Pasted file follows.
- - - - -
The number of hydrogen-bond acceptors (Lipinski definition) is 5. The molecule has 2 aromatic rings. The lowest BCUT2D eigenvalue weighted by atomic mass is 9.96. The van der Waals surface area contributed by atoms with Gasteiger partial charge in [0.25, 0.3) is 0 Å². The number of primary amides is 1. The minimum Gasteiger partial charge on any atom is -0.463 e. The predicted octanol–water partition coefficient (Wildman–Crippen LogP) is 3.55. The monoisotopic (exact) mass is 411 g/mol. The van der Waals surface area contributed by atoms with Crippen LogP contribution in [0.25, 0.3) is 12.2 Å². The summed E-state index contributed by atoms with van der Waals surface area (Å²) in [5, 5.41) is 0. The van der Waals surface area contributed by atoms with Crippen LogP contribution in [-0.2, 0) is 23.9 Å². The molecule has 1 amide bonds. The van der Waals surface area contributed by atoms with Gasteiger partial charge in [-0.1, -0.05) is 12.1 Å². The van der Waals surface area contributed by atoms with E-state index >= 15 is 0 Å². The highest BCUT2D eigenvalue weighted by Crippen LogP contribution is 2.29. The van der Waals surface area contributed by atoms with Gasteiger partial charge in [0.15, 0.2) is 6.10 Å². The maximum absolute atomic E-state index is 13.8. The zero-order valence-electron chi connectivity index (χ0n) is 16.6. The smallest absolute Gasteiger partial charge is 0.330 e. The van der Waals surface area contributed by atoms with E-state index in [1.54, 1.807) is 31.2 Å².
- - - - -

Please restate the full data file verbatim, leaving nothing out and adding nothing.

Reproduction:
The number of hydrogen-bond acceptors (Lipinski definition) is 5. The molecule has 2 aromatic rings. The lowest BCUT2D eigenvalue weighted by atomic mass is 9.96. The van der Waals surface area contributed by atoms with Gasteiger partial charge in [0.25, 0.3) is 0 Å². The number of primary amides is 1. The minimum Gasteiger partial charge on any atom is -0.463 e. The predicted octanol–water partition coefficient (Wildman–Crippen LogP) is 3.55. The monoisotopic (exact) mass is 411 g/mol. The van der Waals surface area contributed by atoms with Crippen LogP contribution in [0.25, 0.3) is 12.2 Å². The summed E-state index contributed by atoms with van der Waals surface area (Å²) in [5, 5.41) is 0. The van der Waals surface area contributed by atoms with Crippen LogP contribution in [-0.2, 0) is 23.9 Å². The molecule has 1 amide bonds. The van der Waals surface area contributed by atoms with Gasteiger partial charge in [-0.1, -0.05) is 12.1 Å². The van der Waals surface area contributed by atoms with E-state index >= 15 is 0 Å². The highest BCUT2D eigenvalue weighted by Crippen LogP contribution is 2.29. The van der Waals surface area contributed by atoms with Gasteiger partial charge in [0.15, 0.2) is 6.10 Å². The maximum absolute atomic E-state index is 13.8. The zero-order valence-electron chi connectivity index (χ0n) is 16.6. The smallest absolute Gasteiger partial charge is 0.330 e. The van der Waals surface area contributed by atoms with E-state index in [1.54, 1.807) is 31.2 Å².